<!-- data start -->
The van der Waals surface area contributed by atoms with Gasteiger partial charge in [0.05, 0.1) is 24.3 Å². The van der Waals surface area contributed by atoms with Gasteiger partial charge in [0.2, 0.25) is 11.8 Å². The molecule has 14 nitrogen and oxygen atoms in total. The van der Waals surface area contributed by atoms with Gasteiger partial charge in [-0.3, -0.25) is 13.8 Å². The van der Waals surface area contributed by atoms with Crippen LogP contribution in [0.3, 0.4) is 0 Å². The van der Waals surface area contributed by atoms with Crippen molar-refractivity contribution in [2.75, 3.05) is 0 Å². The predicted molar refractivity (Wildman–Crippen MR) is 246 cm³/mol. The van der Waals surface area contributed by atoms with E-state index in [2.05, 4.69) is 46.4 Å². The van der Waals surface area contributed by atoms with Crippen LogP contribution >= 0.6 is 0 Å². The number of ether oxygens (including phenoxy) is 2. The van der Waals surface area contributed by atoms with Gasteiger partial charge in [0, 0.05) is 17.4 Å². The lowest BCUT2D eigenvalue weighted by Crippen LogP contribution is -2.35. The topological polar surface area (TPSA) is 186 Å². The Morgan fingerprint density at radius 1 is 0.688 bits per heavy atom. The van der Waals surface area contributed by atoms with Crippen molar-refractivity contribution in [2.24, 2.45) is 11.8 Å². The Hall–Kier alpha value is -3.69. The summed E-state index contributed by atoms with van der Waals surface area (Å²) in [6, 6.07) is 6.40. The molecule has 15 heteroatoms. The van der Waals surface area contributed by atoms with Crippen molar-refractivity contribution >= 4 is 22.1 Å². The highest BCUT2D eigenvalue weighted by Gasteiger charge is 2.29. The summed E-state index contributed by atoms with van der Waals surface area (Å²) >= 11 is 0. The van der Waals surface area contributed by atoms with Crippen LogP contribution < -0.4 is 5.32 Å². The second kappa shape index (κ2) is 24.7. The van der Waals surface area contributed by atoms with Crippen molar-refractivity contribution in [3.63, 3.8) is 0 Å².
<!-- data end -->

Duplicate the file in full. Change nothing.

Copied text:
The van der Waals surface area contributed by atoms with Gasteiger partial charge in [0.05, 0.1) is 24.3 Å². The van der Waals surface area contributed by atoms with Gasteiger partial charge in [0.2, 0.25) is 11.8 Å². The molecule has 14 nitrogen and oxygen atoms in total. The van der Waals surface area contributed by atoms with Gasteiger partial charge in [-0.3, -0.25) is 13.8 Å². The van der Waals surface area contributed by atoms with Crippen LogP contribution in [0.3, 0.4) is 0 Å². The van der Waals surface area contributed by atoms with Crippen molar-refractivity contribution in [2.75, 3.05) is 0 Å². The predicted molar refractivity (Wildman–Crippen MR) is 246 cm³/mol. The van der Waals surface area contributed by atoms with E-state index in [2.05, 4.69) is 46.4 Å². The van der Waals surface area contributed by atoms with Crippen LogP contribution >= 0.6 is 0 Å². The number of ether oxygens (including phenoxy) is 2. The van der Waals surface area contributed by atoms with Gasteiger partial charge in [0, 0.05) is 17.4 Å². The lowest BCUT2D eigenvalue weighted by Crippen LogP contribution is -2.35. The topological polar surface area (TPSA) is 186 Å². The Morgan fingerprint density at radius 1 is 0.688 bits per heavy atom. The van der Waals surface area contributed by atoms with Crippen molar-refractivity contribution in [2.24, 2.45) is 11.8 Å². The Hall–Kier alpha value is -3.69. The summed E-state index contributed by atoms with van der Waals surface area (Å²) in [6, 6.07) is 6.40. The molecule has 15 heteroatoms. The van der Waals surface area contributed by atoms with Crippen molar-refractivity contribution >= 4 is 22.1 Å². The highest BCUT2D eigenvalue weighted by Gasteiger charge is 2.29. The summed E-state index contributed by atoms with van der Waals surface area (Å²) >= 11 is 0. The van der Waals surface area contributed by atoms with Crippen LogP contribution < -0.4 is 5.32 Å². The second kappa shape index (κ2) is 24.7. The van der Waals surface area contributed by atoms with Crippen molar-refractivity contribution in [3.63, 3.8) is 0 Å².